ICRISAT has also developed a high-iron pearl millet hybrid (ICMH 1201), which is being marketed, using Truthfully Labelled Seed (self-certification), by ShaktiVardhak Seed Company under its brand name Shakti 1201.

This hybrid has 75 mg/kg iron and 40 mg/kg zinc (similar to Dhanashakti), but it has more than 30 percent higher grain yield than Dhanashakti. In 2015, Shakti 1201 was adopted by more than 35,000 farmers.

The iron levels in the two biofortified cultivars are much higher than those reported in most of the released and commercial cultivars, which have less than 50 mg/kg iron. The zinc of these cultivars is marginally higher than many of the released and commercial cultivars.

Thus, when talking of pearl millet grains as a rich source of iron and zinc, as commonly assumed, there will be a need to talk in terms of specific cultivars.

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In this context, it should also be noted that these biofortified pearl millet varieties have much higher iron content than the best biofortified rice varieties (less than 5 mg/kg). And many, but not all, also have much higher iron content than the best biofortified wheat varieties (less than 40 mg/kg).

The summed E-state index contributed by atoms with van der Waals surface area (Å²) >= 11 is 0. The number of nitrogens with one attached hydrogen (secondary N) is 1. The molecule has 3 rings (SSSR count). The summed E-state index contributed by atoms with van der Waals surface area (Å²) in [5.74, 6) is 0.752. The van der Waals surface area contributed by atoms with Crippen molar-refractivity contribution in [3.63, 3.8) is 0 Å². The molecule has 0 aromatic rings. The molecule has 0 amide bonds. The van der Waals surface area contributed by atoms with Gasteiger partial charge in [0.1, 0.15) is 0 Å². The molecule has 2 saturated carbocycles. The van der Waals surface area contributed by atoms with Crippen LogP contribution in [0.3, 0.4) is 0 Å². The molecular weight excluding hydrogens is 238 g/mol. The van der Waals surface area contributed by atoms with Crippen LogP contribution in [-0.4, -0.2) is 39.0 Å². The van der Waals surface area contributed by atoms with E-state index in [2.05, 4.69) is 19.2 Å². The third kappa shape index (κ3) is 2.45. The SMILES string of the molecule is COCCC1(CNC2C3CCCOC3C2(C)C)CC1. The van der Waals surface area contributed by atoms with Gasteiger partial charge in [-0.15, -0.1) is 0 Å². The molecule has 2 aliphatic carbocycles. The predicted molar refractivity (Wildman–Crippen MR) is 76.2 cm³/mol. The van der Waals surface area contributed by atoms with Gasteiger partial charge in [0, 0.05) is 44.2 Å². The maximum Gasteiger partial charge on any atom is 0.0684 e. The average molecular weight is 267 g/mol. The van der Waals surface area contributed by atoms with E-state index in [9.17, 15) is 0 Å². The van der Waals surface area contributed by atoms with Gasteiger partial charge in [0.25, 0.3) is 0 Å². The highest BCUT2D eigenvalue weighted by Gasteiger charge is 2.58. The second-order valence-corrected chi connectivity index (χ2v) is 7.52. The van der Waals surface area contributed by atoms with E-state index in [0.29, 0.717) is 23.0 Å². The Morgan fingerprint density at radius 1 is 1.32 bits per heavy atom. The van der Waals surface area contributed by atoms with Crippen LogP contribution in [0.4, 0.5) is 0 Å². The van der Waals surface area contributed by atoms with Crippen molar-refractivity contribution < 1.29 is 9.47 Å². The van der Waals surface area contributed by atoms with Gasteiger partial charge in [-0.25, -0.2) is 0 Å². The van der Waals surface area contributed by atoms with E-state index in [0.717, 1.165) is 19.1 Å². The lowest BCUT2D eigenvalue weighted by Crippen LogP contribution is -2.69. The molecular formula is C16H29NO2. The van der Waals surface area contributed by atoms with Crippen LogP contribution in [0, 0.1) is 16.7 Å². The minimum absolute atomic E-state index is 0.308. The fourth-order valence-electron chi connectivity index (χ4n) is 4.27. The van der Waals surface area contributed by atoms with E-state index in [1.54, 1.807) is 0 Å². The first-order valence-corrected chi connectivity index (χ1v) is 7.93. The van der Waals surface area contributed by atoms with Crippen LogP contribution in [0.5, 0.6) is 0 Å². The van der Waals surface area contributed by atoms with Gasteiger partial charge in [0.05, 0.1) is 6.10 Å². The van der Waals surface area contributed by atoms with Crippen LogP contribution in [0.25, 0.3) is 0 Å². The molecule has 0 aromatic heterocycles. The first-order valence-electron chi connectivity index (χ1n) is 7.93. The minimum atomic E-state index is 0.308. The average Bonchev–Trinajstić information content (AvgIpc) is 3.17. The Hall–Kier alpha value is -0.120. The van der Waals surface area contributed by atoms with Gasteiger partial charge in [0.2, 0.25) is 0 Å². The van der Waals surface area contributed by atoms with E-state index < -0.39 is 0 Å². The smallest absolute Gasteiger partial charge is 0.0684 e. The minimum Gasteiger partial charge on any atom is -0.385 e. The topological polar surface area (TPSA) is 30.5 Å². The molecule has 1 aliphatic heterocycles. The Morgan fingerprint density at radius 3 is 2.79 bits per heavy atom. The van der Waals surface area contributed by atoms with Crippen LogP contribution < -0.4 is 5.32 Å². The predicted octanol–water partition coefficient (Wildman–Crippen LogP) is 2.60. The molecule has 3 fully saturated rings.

Similarly, many have much higher zinc content than the best biofortified rice varieties (less than 25 mg/kg), but only a few have higher zinc content than the best biofortified wheat varieties (less than 40 mg/kg).

The food uses of biofortified pearl millet varieties will go a long way to reduce iron and zinc deficiencies. For instance, based on feeding trial estimates of 7-7.5 percent bioavailability of iron in whole grain food, and assuming 240 g/day of grain consumption, Dhanashakti and Shakti 1201 would provide much more iron than the daily requirement of 0.84 mg in men, and meet 70 percent of the daily requirement of 1.65 mg in non-pregnant and non-lactating women, and 42 percent of the daily requirement of 2.8 mg in pregnant women. Above grain consumption rate will also provide 80 percent of the recommended daily allowance of 12 mg of zinc.

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Besides reducing the iron and zinc deficiencies, pearl millet has recently been gaining increasing attention as a climate change-resilient and Smart Food crop on account of its high levels of tolerance to drought, heat and soil salinity; and several nutritional traits such as high protein content with more balanced amino acid profile, high dietary fibre, gluten-free protein and phyto-chemicals.